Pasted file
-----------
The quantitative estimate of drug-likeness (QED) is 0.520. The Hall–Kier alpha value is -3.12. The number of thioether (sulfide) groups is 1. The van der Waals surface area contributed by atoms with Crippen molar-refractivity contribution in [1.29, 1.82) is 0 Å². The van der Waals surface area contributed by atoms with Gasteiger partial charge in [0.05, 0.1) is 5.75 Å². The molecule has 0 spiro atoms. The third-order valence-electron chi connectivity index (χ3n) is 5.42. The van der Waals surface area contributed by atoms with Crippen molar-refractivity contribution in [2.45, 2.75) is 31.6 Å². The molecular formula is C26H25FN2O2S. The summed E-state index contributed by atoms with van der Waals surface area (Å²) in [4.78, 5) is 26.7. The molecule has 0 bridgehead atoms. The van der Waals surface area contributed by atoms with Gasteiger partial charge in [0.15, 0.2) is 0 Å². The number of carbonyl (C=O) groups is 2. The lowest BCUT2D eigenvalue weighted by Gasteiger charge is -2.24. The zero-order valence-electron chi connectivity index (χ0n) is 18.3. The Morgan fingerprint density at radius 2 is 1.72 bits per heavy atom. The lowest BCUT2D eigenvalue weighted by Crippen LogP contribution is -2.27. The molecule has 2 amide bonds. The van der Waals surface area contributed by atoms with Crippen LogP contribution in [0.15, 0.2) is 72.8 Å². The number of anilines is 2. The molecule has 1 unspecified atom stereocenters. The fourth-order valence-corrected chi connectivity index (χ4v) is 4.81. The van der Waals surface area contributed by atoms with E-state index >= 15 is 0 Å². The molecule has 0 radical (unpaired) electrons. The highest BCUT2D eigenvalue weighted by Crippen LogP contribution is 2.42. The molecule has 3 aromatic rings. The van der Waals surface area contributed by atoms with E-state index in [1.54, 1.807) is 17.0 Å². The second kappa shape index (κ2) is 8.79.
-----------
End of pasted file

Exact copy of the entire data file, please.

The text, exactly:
The quantitative estimate of drug-likeness (QED) is 0.520. The Hall–Kier alpha value is -3.12. The number of thioether (sulfide) groups is 1. The van der Waals surface area contributed by atoms with Crippen molar-refractivity contribution in [1.29, 1.82) is 0 Å². The van der Waals surface area contributed by atoms with Gasteiger partial charge in [0.05, 0.1) is 5.75 Å². The molecule has 0 spiro atoms. The third-order valence-electron chi connectivity index (χ3n) is 5.42. The van der Waals surface area contributed by atoms with Crippen molar-refractivity contribution in [2.45, 2.75) is 31.6 Å². The molecular formula is C26H25FN2O2S. The summed E-state index contributed by atoms with van der Waals surface area (Å²) in [4.78, 5) is 26.7. The molecule has 0 bridgehead atoms. The van der Waals surface area contributed by atoms with Gasteiger partial charge in [0.15, 0.2) is 0 Å². The number of carbonyl (C=O) groups is 2. The lowest BCUT2D eigenvalue weighted by Gasteiger charge is -2.24. The zero-order valence-electron chi connectivity index (χ0n) is 18.3. The Morgan fingerprint density at radius 2 is 1.72 bits per heavy atom. The lowest BCUT2D eigenvalue weighted by Crippen LogP contribution is -2.27. The molecule has 2 amide bonds. The van der Waals surface area contributed by atoms with Crippen LogP contribution in [0.15, 0.2) is 72.8 Å². The number of anilines is 2. The molecule has 1 unspecified atom stereocenters. The fourth-order valence-corrected chi connectivity index (χ4v) is 4.81. The van der Waals surface area contributed by atoms with E-state index >= 15 is 0 Å². The molecule has 0 radical (unpaired) electrons. The highest BCUT2D eigenvalue weighted by Crippen LogP contribution is 2.42. The molecule has 3 aromatic rings. The van der Waals surface area contributed by atoms with E-state index in [1.54, 1.807) is 17.0 Å². The second kappa shape index (κ2) is 8.79.